The UK’s genomic future


On 26 September the UK government published a new ten year strategy: Genome UK: the future of healthcare. It sets out a vision to extend the UK’s leadership in genomic medicine and research – fostering a world-leading ecosystem of genomic healthcare. The strategy sets out a plan for how the UK intends to bring together the latest advances in genomic science and allied research and technology, to offer patients the best possible care.

The plan is built on three pillars around the implementation of genomics in healthcare:

  • Utilising genomics to diagnose disease at an earlier stage to enhance patient outcomes and to identify the most appropriate avenue for treatment.
  • Enabling diagnosis of hereditary diseases at an earlier stage to enable preventative treatment and research in rare diseases.
  • To enhance the link between genomic research, clinicians and industry by improved data and knowledge sharing agreements.
Diagnosis and personalised medicine

The recently established NHS Genomic Medicine Service and the National Genomic Informatics Service will play a leading role in integrating genomic medicine into routine NHS care by 2025 by offering whole genome sequencing (WGS) as an integrated part of NHS clinical service. The service will be offered to patients with specific cancers or rare diseases where pharmacogenetic testing would result in a pharmacogenomics profile being part of a patient’s medical record, in turn optimising individual treatment. Beyond cancer and rare diseases, the strategy seeks to build upon pathogen WGS – a process that has already resulted in the COVID-19 Genomics UK Consortium sequencing more than 50,000 SARS-CoV-2 genomes to better understand transmissions, immune responses and the emergence of any mutations.

Preventative medicine

Predictive and preventative care will be utilised to improve public health through early screening for rare and hereditary diseases, and targeted screening for those at risk to enable whole genome sequencing of those affected. It is ambitious, with an aim of including 5 million diverse participants in the Accelerating Detection of Disease research programme. This programme will build on the UK’s significant genome variants library and through the use of “polygenic risk scores”, is anticipated to lead to greater disease prevention: genomic prevention.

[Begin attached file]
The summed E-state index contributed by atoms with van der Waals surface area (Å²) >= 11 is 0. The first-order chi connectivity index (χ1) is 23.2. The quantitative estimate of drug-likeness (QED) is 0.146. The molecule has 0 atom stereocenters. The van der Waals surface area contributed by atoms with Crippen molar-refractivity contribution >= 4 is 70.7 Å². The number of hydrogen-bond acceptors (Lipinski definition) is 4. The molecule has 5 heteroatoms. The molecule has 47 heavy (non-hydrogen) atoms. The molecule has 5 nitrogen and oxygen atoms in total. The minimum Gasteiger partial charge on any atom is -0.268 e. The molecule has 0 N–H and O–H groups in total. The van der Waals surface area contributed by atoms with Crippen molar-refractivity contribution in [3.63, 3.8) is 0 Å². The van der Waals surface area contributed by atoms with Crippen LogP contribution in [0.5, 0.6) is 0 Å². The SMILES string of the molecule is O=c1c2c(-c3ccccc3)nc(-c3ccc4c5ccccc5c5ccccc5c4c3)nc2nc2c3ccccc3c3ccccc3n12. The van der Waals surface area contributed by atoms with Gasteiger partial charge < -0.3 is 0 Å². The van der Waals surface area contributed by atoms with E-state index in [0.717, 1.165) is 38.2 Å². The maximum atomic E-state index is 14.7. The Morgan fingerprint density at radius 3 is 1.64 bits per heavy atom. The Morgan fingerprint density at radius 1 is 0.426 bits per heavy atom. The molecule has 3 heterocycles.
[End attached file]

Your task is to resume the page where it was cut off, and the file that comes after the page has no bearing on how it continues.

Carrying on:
This pillar is in two streams: enabling screening in new-borns and secondly targeted screening in children and adults. This will enable screening of family members of cancer patients such as in breast cancer prevention and others at high risk of familial disease. There is also an expectation of non-invasive prenatal screening utilising circulating cell-free foetal DNA (ccffDNA) which is already offered in Wales.

Research and industry collaboration

The final pillar builds on the collaborations already established between research and industry in healthcare in the UK and recognises the need for over-sampling to remedy the ethnic bias which currently exists in most large genetic datasets. The policy envisages that diverse patient data is at the heart of the initiative. This requires appropriate data protection and consent structures and the continuation of decreasing sequencing costs and improved computing power to allow ground breaking research and enhancement of public health to take place.

It is perhaps in this third pillar that the most significant and sensitive legal challenges exist. The planned federation of datasets and infrastructure from the NHS, UK Biobank and Genomics England and unified bioinformatics standards is intended to keep the UK at the forefront of genomic developments. But to successfully achieve this, consent mechanisms that can accommodate clinical and research purposes (such as the hybrid patient choice model used for WGS) will need to be compatible with the stringent requirements of the GDPR. These complexities will be amplified when the immense opportunities for AI and machine learning are grounded in access to these data sets. How the UK Government navigates these, while still creating a viable ecosystem for big pharma, bioinformatics companies and the rest of the life sciences and genomic industries will determine whether it can realise its aim of leading the world in genomics innovation and the realisation of the potential of genomic medicine at scale.